It didn't hurt that the artist's great-grandfather was slightly more famous than him.
In the picture above, in case you couldn't tell, it's the tall guy with the beret that's the artist. He is the great-grandson of Renoir. Alexandre has been studied art and painted since a very young age, and he brought a giant collection of his own work to display in the museum, in addition to some lithographs of his great-grandfather's. One of his which, he later pointed out to us, was a drawing of his grandpa.
I cannot imagine growing up in the giant shadow of Renoir, but this guy is about the most friendly and down-to-earth person you'd ever hope to meet. We were at the museum for a children's art workshop, where he was "teaching" kids to paint in the impressionist style. Open to all ages - so of course, I dragged Helen straight away for the once-in-a-lifetime opportunity.
Did I mention it was free? Yeah, at no cost whatsoever.
Now, anyone who has read this blog for a few days realizes Helen couldn't possibly be shy. She's loud, proud and ready to go to the head of the class at every opportunity. Even when we go somewhere new, she gets into the zone after a few minutes. So when I told her on Friday night that we were going somewhere special to paint the next day, she was standing at my bedside at 5:45 the next morning. "Mommy," she whispered, "are we going to paint today?"
I made it a special time for us. We stopped to get a donut for breakfast, and then we rode the bus downtown. There's a big music festival in town this weekend, and I didn't want to deal with the hassle of parking downtown. The bus dropped us off right in front of the museum, so it couldn't have been easier.
They gave every kid a paint can lid. Alexandre had sketched a flower, and signed his name on the back. The kids were instructed to paint the flowers with the acrylic paint at the tables, and they could do anything they wanted. Alexandre's plan was to walk around and visit with everyone, offer any tips they might need, and just comment in general.
We happened to be standing at the end of a long table, near the front of the room. So once the workshop started, Helen was the first kid he came over to talk to. This guy is extremely tall, and wearing a hat she'd never seen before, and even though I tried to tell her on the bus what to expect, as soon as he came over to our table and talked to her, she buried her head in my thigh. At the one moment I would have loved to have my chatty, friendly toddler in the room, Helen was completely shy. I couldn't get her to even look at the man, let alone speak to him. He picked up her paint can lid and asked what color she wanted to use, but it was a no-go from the get-go. Eventually he took some green paint and put a few strokes on the stems. She didn't budge. I couldn't grab my camera to get the moment, either.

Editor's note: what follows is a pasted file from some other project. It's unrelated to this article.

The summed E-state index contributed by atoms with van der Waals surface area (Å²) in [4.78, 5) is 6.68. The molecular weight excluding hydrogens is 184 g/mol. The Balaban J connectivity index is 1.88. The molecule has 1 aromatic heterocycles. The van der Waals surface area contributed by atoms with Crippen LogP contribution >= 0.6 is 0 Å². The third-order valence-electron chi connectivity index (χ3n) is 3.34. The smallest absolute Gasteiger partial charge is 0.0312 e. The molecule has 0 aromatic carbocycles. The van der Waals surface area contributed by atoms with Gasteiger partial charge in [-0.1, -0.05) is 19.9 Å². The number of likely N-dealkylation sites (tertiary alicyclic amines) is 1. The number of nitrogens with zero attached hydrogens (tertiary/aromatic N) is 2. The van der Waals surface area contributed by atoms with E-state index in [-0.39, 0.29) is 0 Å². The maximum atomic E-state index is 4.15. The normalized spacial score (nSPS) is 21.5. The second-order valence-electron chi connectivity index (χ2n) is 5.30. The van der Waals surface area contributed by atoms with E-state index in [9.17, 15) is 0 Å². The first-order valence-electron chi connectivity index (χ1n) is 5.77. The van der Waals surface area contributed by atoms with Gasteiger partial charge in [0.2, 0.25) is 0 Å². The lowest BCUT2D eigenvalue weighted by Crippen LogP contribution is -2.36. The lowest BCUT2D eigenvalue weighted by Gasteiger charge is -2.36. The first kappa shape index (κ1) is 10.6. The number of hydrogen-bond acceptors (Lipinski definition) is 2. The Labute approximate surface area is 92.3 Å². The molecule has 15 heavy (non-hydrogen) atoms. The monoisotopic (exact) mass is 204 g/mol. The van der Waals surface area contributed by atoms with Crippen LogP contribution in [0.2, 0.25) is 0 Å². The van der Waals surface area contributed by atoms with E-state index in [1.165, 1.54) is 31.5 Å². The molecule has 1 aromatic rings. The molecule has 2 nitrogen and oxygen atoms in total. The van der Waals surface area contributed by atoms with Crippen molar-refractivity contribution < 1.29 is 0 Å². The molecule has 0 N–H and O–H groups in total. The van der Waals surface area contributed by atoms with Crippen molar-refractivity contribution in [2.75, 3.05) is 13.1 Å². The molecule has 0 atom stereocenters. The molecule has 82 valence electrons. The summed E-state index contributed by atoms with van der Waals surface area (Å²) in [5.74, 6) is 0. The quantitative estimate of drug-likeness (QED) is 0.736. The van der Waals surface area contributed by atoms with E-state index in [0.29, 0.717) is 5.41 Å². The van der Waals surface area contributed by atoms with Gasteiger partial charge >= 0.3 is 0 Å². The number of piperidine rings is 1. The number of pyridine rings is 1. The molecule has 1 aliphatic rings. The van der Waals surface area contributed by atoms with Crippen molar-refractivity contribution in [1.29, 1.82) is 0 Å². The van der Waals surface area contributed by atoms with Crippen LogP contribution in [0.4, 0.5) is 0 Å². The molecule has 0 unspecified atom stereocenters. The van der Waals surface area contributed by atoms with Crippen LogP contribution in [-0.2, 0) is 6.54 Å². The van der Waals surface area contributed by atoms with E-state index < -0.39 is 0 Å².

But as soon as he moved on to another child, she went to town on the lid. Painting various colors everywhere, she was ready to be the impressionist artist. Heck, she could have been Jackson Pollock if I let her. And later, when she piled a frosting-thick coating of pink paint onto a plain white sheet of paper, I realized she really loved this stuff.
At the end of the workshop, many of the parents were getting pictures of Alexandre with their children and the lids. I decided to try it as well. Maybe after 30 minutes of painting, she'd loosen up, righ? As soon as I approached him, he was friendly and smiling. He complimented Helen on her painting, while Helen proceeded to bury her face in my neck. Then he shared with me that seeing Helen made him miss his own young son. He pulled out his cell phone to show me a little blonde boy with startling blue eyes. I told him that those eyes were gorgeous, and he said as soon as he saw Helen, those eyes reminded him of his son.
A museum photographer came up to get a picture of the 3 of us. I gave him my camera as well and we got another shot. This is the closest we could get to having Helen look up in his presence.
On the way home, I thought of a million questions to ask him. Of course, it was too late by then! But I was so thrilled to have had the chance to be there, and to see some beautiful art. Clearly he's inherited some talent, and his love for the children was evident in that workshop. I don't know how many artists of his great-grandfather's era would have been tempted to do the same thing, but it was truly a great experience for all those kids.